"The recording of reasons by an administrative authority serves a salutary purpose, namely it excludes chances of arbitrariness and assures a degree of fairness in the process of decision making. The said purpose would apply equally to all decisions and its application cannot be confined to decisions, which are subject to appeal, revision or judicial review. Therefore, the requirement that reasons be recorded should govern the decisions of an administrative authority exercising quasi-judicial functions irrespective of the fact whether the decision is subject to appeal, revision or judicial review. It is however not required that the reasons should be as elaborate as in the decision of a Court of law, the extent and nature of the reasons would depend on particular facts and circumstances."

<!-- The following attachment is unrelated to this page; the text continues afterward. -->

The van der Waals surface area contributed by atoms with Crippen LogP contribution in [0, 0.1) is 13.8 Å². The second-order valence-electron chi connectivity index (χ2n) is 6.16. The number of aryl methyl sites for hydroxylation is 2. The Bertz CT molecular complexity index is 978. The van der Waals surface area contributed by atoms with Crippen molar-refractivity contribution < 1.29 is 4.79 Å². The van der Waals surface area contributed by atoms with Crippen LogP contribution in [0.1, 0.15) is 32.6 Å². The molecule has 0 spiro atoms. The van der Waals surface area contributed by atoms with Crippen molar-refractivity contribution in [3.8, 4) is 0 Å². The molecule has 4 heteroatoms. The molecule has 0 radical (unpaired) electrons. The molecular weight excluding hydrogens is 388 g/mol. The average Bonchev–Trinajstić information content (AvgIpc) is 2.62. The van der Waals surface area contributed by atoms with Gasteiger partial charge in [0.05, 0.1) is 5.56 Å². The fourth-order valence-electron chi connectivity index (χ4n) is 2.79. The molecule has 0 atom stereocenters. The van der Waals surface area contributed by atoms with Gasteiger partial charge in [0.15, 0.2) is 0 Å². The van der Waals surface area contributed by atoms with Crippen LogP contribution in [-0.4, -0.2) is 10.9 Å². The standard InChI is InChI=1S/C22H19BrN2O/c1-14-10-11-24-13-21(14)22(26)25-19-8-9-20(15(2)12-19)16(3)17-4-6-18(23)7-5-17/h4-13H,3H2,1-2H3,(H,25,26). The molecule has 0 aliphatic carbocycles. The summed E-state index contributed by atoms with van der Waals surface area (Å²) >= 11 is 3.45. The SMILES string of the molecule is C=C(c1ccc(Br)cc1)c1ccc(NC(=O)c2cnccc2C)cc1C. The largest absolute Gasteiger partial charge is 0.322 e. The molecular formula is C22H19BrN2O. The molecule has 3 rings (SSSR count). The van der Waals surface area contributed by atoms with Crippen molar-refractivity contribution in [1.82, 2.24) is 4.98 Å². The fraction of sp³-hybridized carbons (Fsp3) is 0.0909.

In view of the above, if any order is made in violation of principles of natural justice, it would be void ab-initio and would be liable to be annulled  & cancelled. 

To conclude, it is pertinent to mention that income tax laws are procedural and require strict compliance by assessee. Laws which are implemented, unless applied fairly, justice cannot be arrived at true sense. Further, procedural safeguards not necessarily ensure fair outcome especially while dealing with tax cases.  Failure of maintaining any one of these principles often lead to unending tax litigation. Hence, there is nothing where one can guarantee fair application of law and rules. However, authorities are expected to follow the above principles in a balanced way in relation to each given case after taking into consideration the facts and circumstances of the same. 

... Thank you ... !